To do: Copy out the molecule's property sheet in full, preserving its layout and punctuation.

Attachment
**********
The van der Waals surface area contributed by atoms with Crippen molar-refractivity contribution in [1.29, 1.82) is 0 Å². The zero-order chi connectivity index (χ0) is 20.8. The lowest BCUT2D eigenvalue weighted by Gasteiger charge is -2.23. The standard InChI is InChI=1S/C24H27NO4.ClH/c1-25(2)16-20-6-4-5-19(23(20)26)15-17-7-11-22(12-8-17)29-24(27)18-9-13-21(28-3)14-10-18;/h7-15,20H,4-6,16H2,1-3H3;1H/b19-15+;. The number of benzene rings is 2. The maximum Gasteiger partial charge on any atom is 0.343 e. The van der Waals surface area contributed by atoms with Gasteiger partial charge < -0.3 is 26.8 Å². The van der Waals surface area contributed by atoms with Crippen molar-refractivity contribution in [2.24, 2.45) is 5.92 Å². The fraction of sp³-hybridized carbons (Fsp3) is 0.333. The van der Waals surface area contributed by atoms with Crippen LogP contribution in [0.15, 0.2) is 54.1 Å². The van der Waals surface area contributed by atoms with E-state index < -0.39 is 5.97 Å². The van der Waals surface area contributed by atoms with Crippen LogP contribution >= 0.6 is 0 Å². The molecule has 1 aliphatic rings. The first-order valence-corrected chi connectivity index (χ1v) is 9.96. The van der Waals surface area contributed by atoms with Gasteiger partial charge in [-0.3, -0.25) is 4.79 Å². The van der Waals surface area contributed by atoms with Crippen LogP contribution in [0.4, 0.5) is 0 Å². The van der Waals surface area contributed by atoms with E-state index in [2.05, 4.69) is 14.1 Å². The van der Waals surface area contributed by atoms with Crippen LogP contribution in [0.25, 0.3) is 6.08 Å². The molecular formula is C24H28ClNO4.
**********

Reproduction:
The van der Waals surface area contributed by atoms with Crippen molar-refractivity contribution in [1.29, 1.82) is 0 Å². The zero-order chi connectivity index (χ0) is 20.8. The lowest BCUT2D eigenvalue weighted by Gasteiger charge is -2.23. The standard InChI is InChI=1S/C24H27NO4.ClH/c1-25(2)16-20-6-4-5-19(23(20)26)15-17-7-11-22(12-8-17)29-24(27)18-9-13-21(28-3)14-10-18;/h7-15,20H,4-6,16H2,1-3H3;1H/b19-15+;. The number of benzene rings is 2. The maximum Gasteiger partial charge on any atom is 0.343 e. The van der Waals surface area contributed by atoms with Gasteiger partial charge < -0.3 is 26.8 Å². The van der Waals surface area contributed by atoms with Crippen molar-refractivity contribution in [2.24, 2.45) is 5.92 Å². The fraction of sp³-hybridized carbons (Fsp3) is 0.333. The van der Waals surface area contributed by atoms with Crippen LogP contribution in [0.15, 0.2) is 54.1 Å². The van der Waals surface area contributed by atoms with E-state index < -0.39 is 5.97 Å². The van der Waals surface area contributed by atoms with Crippen LogP contribution >= 0.6 is 0 Å². The molecule has 1 aliphatic rings. The first-order valence-corrected chi connectivity index (χ1v) is 9.96. The van der Waals surface area contributed by atoms with Gasteiger partial charge in [-0.3, -0.25) is 4.79 Å². The van der Waals surface area contributed by atoms with Crippen LogP contribution in [0.4, 0.5) is 0 Å². The van der Waals surface area contributed by atoms with E-state index in [2.05, 4.69) is 14.1 Å². The van der Waals surface area contributed by atoms with Crippen LogP contribution in [0.25, 0.3) is 6.08 Å². The molecular formula is C24H28ClNO4.